Asphalt in our neighborhood

On that fateful day we had to cut our feet. Or at least so we thought, as we looked at the warm black paste that began to stretch out over our dusty playground, over the memory of the days we spent on this dust. The wagon that spreads along the way, the hot stones of the blackness, tarring our playing road, our first plant.

We were rarely out to play because of the endless clay, in winter it was the rain, and in summer it was the laundry and cleaning. We spread our loneliness  in the rooms of the whole family. We slept and the sadness of the heart is stronger than the weight of our mattress. We were like fingers that cannot be opened, chips in a dish that spins on a table that’s not for hungry people like us, and often ended in garbage.

A dozen of children in every house, no one stops giving birth, counting starts from the oldest, and ends only when mothers become grandmothers. They put henna on the white hair, the white heart, Henna at the hands of everyone, like an asphalt spread in a day from hell, we were forced to cut our legs, and sit with silence and astonished eyes.

The children of Hilali, and I do not know why they called him so, the only ones who can play on the asphalt with all its heat. Najwa runs and Omar and Mazen tumble above black with bare feet, rolling like a roller coaster that settles the asphalt hills. Black carpets, making rotational movements like leaves of tobacco driven by the wind.

They were said to be infected and having infectious diseases. The fact is that what is said in the neighborhood and transmitted by people becomes a solid fact. When it is said that we do not want the presence of someone, he leaves the neighborhood like a demon expelled from the body of a girl. But the neighborhood was the most powerful demon, that made anything cursed, by whispering or telling, or convincing people that some children of the people, do have an infectious disease.

We did not know that this black rug was a necessity of life to raise, all we thought of was the cats, the birds and chicks that we have made graves for here, mini tombs for everything, taken by the blackness, the dreaded asphalt.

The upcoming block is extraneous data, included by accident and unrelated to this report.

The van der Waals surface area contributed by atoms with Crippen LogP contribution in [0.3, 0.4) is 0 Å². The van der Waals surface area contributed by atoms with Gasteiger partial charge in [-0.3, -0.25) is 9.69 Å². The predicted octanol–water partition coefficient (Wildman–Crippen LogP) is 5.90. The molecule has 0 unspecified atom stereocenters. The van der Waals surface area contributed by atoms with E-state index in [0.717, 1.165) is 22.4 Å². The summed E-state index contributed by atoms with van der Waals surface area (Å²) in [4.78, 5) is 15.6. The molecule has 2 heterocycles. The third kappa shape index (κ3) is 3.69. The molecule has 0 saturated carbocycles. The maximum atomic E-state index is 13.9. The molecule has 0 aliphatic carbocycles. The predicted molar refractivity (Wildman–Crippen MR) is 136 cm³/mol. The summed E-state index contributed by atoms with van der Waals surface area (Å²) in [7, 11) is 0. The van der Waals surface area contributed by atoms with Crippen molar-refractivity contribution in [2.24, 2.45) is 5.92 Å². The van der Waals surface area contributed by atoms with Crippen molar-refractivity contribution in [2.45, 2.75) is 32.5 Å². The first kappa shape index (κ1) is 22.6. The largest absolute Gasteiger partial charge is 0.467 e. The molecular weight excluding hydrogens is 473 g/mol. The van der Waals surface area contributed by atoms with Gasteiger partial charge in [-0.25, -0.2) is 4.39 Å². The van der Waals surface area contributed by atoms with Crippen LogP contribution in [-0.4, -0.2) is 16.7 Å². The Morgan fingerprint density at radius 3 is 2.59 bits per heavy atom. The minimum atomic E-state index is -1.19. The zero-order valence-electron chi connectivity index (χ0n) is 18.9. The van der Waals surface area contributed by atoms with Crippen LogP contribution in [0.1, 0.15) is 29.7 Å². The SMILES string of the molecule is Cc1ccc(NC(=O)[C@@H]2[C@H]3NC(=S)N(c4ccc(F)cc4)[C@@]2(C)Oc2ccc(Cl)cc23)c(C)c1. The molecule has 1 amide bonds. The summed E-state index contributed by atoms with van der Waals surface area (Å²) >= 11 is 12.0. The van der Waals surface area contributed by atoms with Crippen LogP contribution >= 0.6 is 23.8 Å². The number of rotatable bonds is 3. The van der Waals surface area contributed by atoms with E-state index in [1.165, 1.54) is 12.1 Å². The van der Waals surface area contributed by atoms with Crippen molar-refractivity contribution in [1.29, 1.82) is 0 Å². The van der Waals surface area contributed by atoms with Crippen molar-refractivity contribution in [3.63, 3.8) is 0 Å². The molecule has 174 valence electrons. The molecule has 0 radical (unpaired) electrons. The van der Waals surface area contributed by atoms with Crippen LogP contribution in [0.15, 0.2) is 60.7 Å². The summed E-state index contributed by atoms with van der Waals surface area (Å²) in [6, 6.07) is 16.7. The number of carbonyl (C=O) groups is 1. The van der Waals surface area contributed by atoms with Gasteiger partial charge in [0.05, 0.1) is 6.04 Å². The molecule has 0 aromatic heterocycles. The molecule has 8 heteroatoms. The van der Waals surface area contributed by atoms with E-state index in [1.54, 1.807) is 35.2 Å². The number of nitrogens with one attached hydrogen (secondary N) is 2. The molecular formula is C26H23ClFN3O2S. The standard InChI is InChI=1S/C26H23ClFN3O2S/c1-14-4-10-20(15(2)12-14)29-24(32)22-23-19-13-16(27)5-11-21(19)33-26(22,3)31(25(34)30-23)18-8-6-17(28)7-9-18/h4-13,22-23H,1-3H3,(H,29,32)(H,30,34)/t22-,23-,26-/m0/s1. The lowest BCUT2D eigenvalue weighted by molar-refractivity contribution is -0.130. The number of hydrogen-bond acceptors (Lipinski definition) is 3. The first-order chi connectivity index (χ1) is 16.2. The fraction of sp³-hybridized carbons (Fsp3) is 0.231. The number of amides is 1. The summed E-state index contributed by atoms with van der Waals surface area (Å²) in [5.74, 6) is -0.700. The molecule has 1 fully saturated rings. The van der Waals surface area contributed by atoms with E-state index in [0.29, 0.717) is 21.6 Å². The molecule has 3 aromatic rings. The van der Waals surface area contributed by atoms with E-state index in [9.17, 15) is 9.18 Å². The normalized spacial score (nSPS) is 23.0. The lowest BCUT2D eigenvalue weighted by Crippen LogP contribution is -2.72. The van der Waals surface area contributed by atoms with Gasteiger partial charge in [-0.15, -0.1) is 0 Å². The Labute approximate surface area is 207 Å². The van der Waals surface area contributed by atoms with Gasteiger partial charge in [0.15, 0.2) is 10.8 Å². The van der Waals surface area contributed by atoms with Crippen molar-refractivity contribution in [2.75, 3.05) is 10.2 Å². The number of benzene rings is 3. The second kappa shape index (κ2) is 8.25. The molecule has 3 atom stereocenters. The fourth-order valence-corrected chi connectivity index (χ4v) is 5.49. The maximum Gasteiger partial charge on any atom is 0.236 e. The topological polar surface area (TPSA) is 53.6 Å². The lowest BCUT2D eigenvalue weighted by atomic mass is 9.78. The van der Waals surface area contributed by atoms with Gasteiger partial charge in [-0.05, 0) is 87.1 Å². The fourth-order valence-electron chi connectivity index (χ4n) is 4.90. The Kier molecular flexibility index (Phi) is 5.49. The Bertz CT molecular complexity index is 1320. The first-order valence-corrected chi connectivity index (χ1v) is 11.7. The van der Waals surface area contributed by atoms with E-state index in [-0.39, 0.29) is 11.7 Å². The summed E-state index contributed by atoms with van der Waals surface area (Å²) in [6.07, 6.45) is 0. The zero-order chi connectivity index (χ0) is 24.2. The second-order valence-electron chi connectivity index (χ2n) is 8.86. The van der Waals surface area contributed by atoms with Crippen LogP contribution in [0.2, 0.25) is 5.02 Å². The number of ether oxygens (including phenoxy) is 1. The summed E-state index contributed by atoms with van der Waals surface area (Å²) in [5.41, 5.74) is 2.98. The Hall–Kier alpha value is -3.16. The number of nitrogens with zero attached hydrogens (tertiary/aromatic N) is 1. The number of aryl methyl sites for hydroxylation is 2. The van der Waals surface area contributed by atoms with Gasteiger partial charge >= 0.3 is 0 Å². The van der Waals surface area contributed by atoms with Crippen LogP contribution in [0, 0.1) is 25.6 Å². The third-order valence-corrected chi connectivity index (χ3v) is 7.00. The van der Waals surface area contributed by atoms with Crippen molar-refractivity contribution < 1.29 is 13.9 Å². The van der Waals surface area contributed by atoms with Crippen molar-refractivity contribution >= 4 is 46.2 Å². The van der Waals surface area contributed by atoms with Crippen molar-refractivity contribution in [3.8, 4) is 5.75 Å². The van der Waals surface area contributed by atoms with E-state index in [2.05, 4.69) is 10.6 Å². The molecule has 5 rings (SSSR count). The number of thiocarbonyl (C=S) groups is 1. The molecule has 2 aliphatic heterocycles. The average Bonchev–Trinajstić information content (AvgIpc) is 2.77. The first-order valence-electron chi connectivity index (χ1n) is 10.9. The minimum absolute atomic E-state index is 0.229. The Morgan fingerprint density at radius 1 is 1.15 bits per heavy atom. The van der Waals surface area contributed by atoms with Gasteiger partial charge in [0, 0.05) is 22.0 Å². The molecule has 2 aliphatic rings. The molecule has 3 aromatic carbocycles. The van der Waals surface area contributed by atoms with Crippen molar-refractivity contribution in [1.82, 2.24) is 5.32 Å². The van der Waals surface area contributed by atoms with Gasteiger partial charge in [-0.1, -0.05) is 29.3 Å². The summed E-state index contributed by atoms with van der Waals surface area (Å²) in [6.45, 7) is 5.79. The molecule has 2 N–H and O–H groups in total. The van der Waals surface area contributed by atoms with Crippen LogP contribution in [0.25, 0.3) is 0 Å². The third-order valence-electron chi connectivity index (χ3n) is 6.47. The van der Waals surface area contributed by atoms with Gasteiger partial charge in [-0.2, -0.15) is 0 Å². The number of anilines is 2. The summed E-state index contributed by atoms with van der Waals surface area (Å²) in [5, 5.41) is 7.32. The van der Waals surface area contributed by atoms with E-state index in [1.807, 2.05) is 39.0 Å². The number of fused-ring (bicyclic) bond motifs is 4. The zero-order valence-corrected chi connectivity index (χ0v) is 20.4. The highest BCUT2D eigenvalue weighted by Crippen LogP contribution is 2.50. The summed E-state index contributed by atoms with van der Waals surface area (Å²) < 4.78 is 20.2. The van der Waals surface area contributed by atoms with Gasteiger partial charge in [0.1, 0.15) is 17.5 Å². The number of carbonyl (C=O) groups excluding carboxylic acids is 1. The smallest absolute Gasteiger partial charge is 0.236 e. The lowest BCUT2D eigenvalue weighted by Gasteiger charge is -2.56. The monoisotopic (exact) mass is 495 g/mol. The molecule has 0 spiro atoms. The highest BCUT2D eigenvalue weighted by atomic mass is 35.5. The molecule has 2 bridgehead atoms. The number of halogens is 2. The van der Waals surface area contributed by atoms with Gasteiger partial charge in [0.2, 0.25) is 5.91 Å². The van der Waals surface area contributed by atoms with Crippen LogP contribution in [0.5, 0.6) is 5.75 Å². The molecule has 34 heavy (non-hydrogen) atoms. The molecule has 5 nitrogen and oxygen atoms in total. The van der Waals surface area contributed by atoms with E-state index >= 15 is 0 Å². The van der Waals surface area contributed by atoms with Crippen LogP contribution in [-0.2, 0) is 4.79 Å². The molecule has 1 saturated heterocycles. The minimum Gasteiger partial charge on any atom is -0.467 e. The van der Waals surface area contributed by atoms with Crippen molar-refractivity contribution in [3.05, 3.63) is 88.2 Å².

The Hilali children were like green peas, indistinguishable from each other and we were like an ugly neighborhood gang trying to impose our dominion on the new arrivals. I do not remember when we saw Hilali and his family arriving to the neighborhood. I do not know if they were there before. But my memory of their presence, when one of us tried to force the three on a dirty challenge, to drink from the dirty pool, I remember that Najwa hit him and hit him, without anyone of us daring to approach them. She put his head in the pool and forced him to drink. That was the last time we came near them by a distance equaling the rain pool, the distance of the Najwa’s curse.

When we began to grow up and the eyes watched from its loneliness of how the children of Hilali only grow up, we did not look at the mirrors, we did not see our distortions growing. The car that began to fill with the lives and details of the family we hated, was then salvation to us.

The sound of the car alarm when it started, awakened us all. The windows of the neighborhood became faces, watching the departure of their neighbors. Any look will mean nothing without a farewell note. I never understood why we hated the Hilali family. They were hated by everyone, the hate was inherited.

The car passed in front of my house above the asphalt that stole our childhood. The asphalt of Hilali’s departure was the last I saw, the three looks from the back glass of the car towards the asphalt and the house, with no tears.

When everyone came out, and we became the owners of the asphalt and its blackness, everything was cold. We were shocked by the coldness of the land, which our parents described it to us as a picture of hell. When we went down to it, we felt that the place, when emptied from children of Hilali, became cold. This blackness hadn’t a role in this, our fear of leaving, our fear of becoming a picture of three children in the back of a car running on the playing asphalt.

Ten years have passed since the departure of the Hilali family and five layers of asphalt. Our feet are still cut, because of the lack of honesty and the lack of love. I was buried alone in every family layer leaving the neighborhood. Looking at them from the window of my room. Where everything is available except the step, everything but my feet buried in a distant asphalt layer. Perhaps it’s the fate from God, or the fear of the children of Hilali, and everyone.

Mohammad Haj Hussein

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